Staff Turnover, Or, Are They Dropping Like Flies or Like Rats Leaving a Sinking Ship?

It seems as if every day another staff member quits. At first, I told myself (and the President’s Cabinet) that this was healthy. A healthy organization should have a steady turnover, and it seems like 8-10% is a regularly accepted rate for a healthy organization. Now, though, with two new resignations, 14% of my staff are OUTTA here, Jack.

Because I’m new, I’m actually not worried. I figure this is an opportunity to get fresh blood. Hell, it’s not MY fault they quit, not yet. But what are the danger signs to a CTO regarding staff turnover?

You may have a “retention problem” if:

  • you have an overall turnover rate higher than 10%
  • a particular division has a turnover rate greater than 10%
  • the majority of staff leaving are of a similar level, e.g.”junior,” “senior,” “hourly,” etc.
  • the majority of staff leaving are going to local jobs which, overall, seem more unattractive than the job you thought you were providing them

Of course, there’s no such thing as a “retention problem.” I mean, that’s just a symptom of a deeper problem. In my experience, the deeper problem is rarely as easy to solve as, say, compensation. Nah, they’re leaving because, yep, it’s personal. Meaning there’s something off with the culture, the workload, the opportunities, the management.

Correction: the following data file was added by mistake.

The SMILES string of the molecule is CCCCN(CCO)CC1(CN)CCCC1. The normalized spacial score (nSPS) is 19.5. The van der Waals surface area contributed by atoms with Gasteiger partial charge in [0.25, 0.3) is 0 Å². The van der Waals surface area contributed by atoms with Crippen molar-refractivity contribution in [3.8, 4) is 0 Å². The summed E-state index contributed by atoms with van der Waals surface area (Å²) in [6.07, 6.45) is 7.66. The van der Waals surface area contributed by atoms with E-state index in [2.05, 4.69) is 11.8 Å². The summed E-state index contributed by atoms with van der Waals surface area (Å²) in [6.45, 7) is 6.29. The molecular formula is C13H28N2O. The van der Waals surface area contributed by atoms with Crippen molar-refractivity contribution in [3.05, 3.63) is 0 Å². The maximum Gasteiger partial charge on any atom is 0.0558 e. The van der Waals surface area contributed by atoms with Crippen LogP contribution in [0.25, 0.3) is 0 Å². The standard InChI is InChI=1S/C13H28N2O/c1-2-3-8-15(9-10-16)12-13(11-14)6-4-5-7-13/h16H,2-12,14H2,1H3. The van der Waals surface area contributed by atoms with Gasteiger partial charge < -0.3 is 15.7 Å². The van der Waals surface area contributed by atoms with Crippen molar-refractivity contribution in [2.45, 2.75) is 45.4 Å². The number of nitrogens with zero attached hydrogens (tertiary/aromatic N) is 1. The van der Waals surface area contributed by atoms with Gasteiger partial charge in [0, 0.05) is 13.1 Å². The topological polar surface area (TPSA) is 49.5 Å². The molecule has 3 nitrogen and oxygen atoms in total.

How to fix? More on that, later.

4 Responses to “Staff Turnover, Or, Are They Dropping Like Flies or Like Rats Leaving a Sinking Ship?”

  1. g-lo said:

    Jun 27, 08 at 5:58 am

    how about you address this by going over everyone’s department emails line-by-line?

  2. admin said:

    Jun 27, 08 at 4:49 pm

    Dude, it’s not funny. It was a really bad email. I’m serious!

  3. steele403 said:

    Jun 30, 08 at 3:39 pm

    It’s the money(*). Seriously.

    Unless it’s not the money then it’s something else (**).

    (*) No matter how ‘awesome’ the job, people will leave if they can’t support their dependents in a reasonable manner.
    (**) and if they can then there are other issues.

  4. admin said:

    Jun 30, 08 at 5:11 pm

    I think the money needs to be ballpark-ish. As with the benefits. I would be more likely to think it was the money if people cited higher pay as the reason for leaving. I don’t want to belittle the money issue, but money is usually the easiest problem to solve. What’s harder are the “other issues.”

Leave a Reply

You must be logged in to post a comment.